- "s3:ListBucket"
         # You can put CloudFormation syntax in here.  No one will judge you.  
         # Remember, this all gets translated to CloudFormation.
         Resource: { "Fn::Join" : ["", ["arn:aws:s3:::", { "Ref" : "ServerlessDeploymentBucket"} ] ] }
      -  Effect: "Allow"
         Action:
           - "s3:PutObject"
         Resource:
           Fn::Join:
             - ""
             - - "arn:aws:s3:::"
               - "Ref" : "ServerlessDeploymentBucket"
               - "/*"

functions:
  functionOne:
    handler: handler.functionOne
    memorySize: 512

You can also use an existing IAM role by adding your IAM Role ARN in the role property. For example:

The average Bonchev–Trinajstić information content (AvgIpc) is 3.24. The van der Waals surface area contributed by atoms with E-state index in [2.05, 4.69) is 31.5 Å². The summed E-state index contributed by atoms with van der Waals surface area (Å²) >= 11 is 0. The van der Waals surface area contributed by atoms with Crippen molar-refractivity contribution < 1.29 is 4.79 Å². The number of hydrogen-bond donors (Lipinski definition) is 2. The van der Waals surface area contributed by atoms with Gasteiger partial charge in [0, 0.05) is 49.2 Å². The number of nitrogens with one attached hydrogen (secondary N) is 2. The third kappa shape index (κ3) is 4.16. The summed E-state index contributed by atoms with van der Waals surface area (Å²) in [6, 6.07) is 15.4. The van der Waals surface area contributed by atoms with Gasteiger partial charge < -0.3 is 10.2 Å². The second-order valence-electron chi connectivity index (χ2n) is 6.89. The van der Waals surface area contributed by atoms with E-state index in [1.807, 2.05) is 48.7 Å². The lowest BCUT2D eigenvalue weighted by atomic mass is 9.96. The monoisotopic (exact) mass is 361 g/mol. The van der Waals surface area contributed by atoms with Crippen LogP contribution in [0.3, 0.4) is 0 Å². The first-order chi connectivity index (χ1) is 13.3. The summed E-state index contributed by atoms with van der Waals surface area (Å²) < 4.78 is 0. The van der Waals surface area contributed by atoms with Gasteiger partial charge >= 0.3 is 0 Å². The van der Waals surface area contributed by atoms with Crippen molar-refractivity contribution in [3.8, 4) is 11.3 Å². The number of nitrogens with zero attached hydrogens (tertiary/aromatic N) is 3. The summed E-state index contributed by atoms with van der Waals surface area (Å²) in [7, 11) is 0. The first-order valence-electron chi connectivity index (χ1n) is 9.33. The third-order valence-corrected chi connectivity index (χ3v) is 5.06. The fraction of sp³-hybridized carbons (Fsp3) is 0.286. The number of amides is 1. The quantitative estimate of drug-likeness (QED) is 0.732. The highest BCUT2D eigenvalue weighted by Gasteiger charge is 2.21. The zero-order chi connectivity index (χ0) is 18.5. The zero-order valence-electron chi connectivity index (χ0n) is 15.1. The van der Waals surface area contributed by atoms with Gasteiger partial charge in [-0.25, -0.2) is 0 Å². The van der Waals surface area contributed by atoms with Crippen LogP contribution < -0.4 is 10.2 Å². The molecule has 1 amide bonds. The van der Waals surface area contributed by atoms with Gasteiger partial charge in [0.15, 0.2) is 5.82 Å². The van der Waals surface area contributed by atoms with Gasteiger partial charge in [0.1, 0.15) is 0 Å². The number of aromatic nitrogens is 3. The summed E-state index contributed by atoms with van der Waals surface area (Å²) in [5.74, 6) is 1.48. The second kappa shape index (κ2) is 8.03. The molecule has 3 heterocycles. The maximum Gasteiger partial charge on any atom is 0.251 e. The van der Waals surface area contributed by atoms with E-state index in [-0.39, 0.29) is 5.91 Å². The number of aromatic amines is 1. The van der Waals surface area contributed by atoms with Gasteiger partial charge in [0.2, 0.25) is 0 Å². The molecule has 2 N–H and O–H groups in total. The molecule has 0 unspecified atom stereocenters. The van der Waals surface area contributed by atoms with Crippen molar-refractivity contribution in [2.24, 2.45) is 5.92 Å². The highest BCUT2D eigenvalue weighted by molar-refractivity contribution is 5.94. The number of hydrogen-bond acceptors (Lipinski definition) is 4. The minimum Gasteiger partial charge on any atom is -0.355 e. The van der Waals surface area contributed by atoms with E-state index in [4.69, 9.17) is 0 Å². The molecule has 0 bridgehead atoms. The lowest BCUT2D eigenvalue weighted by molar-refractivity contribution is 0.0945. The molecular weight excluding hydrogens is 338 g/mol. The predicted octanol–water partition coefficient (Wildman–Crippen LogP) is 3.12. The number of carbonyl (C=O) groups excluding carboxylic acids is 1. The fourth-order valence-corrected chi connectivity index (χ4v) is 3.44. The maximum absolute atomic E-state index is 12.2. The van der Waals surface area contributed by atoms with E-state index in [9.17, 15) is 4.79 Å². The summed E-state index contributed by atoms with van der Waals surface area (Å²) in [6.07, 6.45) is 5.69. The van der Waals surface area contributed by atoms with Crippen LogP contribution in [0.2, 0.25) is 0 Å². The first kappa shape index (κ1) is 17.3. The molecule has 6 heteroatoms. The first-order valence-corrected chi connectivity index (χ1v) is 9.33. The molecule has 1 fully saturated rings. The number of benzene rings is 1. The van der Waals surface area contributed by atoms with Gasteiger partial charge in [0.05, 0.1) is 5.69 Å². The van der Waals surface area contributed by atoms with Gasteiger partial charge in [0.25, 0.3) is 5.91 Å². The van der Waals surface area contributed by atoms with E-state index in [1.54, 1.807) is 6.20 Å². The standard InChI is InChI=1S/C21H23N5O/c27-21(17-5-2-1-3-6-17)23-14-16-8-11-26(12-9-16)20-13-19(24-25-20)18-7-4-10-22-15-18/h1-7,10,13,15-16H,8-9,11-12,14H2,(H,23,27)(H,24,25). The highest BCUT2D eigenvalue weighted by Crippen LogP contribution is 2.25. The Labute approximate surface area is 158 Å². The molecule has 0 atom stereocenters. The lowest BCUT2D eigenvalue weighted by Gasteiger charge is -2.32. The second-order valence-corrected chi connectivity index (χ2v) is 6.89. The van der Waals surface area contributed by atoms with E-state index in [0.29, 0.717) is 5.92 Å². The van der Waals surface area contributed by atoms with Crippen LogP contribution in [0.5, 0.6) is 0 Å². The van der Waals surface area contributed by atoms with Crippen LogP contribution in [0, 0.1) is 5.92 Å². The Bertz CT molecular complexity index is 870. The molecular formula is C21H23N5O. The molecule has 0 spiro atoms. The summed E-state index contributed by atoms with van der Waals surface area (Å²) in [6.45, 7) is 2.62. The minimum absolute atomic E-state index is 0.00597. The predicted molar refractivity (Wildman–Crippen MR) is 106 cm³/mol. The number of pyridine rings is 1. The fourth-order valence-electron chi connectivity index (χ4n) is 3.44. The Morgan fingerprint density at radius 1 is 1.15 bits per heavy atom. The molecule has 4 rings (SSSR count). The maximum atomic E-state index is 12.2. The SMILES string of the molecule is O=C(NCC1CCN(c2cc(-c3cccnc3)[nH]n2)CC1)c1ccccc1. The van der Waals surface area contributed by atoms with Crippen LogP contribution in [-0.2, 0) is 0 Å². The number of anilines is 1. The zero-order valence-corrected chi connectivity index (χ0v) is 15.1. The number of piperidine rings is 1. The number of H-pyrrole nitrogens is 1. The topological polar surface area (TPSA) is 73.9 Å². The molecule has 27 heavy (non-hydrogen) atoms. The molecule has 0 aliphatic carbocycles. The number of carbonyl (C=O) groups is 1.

# serverless.yml
service: new-service
provider:
  name: aws
  role: arn:aws:iam::YourAccountNumber:role/YourIamRole

See the documentation about IAM for function level IAM roles.

#VPC Configuration

You can add VPC configuration to a specific function in serverless.yml by adding a vpc object property in the function configuration. This object should contain the securityGroupIds and subnetIds array properties needed to construct VPC for this function. Here's an example configuration:

# serverless.yml
service: service-name
provider: aws

functions:
  hello:
    handler: handler.hello
    vpc:
      securityGroupIds:
        - securityGroupId1
        - securityGroupId2
      subnetIds:
        - subnetId1
        - subnetId2